Novus Fantasy Roleplaying Game by Tim Dugger
My rating: 4 of 5 stars
The back cover of “Novus” says:
” Firehawk Games did not set out to reinvent the fireball, it tried to make a fun and flexible game that can easily be adapted to many different styles of role-playing and many different settings. Firehawk Games wants to give you and old school experience with modern, up to date rules, and we believe that Novus fits the bill perfectly.”
I think the author did a good job with what he wanted to do, reading through the book was reminiscent of reading the old D & D Rules Cyclopedia, with some of the style of Rolemaster and HARP, which isn’t surprising since the author was involved in both of those, particularly HARP.
One thing that was new to me was the Snags and Boons. If you suffer a fumble, failure or are exceptionally successful then instead of just getting a bonus or being assigned a particular occurrence, the player gets a certain number of Snag or Boon points which they then immediately spend to purchase a modification to whatever they are doing, which could be extra damage, or breaking a weapon or many other choices. It’s interesting to me because it does give the Player more control over what happens in those cases.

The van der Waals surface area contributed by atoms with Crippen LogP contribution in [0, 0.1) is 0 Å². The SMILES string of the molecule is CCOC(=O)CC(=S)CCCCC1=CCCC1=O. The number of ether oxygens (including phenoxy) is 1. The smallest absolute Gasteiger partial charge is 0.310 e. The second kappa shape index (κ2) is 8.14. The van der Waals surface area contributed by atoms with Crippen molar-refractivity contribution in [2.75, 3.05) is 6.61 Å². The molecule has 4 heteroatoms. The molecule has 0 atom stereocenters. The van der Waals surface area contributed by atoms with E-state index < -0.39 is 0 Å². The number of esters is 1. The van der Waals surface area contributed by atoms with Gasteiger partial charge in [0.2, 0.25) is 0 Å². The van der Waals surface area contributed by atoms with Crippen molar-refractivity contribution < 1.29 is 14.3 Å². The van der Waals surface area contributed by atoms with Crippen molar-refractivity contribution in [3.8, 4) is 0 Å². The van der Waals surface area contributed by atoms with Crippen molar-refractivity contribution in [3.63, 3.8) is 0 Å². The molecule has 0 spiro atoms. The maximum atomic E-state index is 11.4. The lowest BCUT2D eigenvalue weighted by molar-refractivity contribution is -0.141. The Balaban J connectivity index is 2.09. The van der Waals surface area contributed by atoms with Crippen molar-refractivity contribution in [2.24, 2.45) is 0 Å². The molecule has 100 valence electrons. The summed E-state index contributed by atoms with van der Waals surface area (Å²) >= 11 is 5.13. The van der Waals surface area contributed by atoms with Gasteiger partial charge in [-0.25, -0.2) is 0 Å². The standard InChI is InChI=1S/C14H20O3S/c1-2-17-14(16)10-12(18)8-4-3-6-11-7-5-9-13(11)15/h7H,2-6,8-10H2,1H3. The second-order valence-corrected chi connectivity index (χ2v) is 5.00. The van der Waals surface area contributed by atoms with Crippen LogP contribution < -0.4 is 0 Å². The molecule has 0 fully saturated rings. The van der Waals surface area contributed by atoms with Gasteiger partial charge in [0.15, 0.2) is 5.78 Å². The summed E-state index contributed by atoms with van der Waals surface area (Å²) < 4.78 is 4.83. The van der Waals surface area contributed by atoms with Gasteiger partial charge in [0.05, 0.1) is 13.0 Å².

The 128 page book gives you everything you need to get started in playing a game, character creation rules, races, backgrounds, character classes, spells, and monsters.
The system could easily be used to run most of the older AD&D or Basic D&D modules, particularly the ones designed for lower level characters.
Although I haven’t play tested it yet, it seems like a nice little system. Unfortunately, I don’t really think there is anything outstanding enough about it for it to get much attention, or to cause most players to want to switch from whatever their current favorite system might be.
I think to really be successful, it would need to get used as the underlying system for some sort of popular setting like “Game of Thrones” or another popular TV or book series.
Having said that, it will be interesting to see what sort of follow up material is produced and how well it does. There are a set of short pdf “Libram Novus” articles that are available that I will have to check out as well.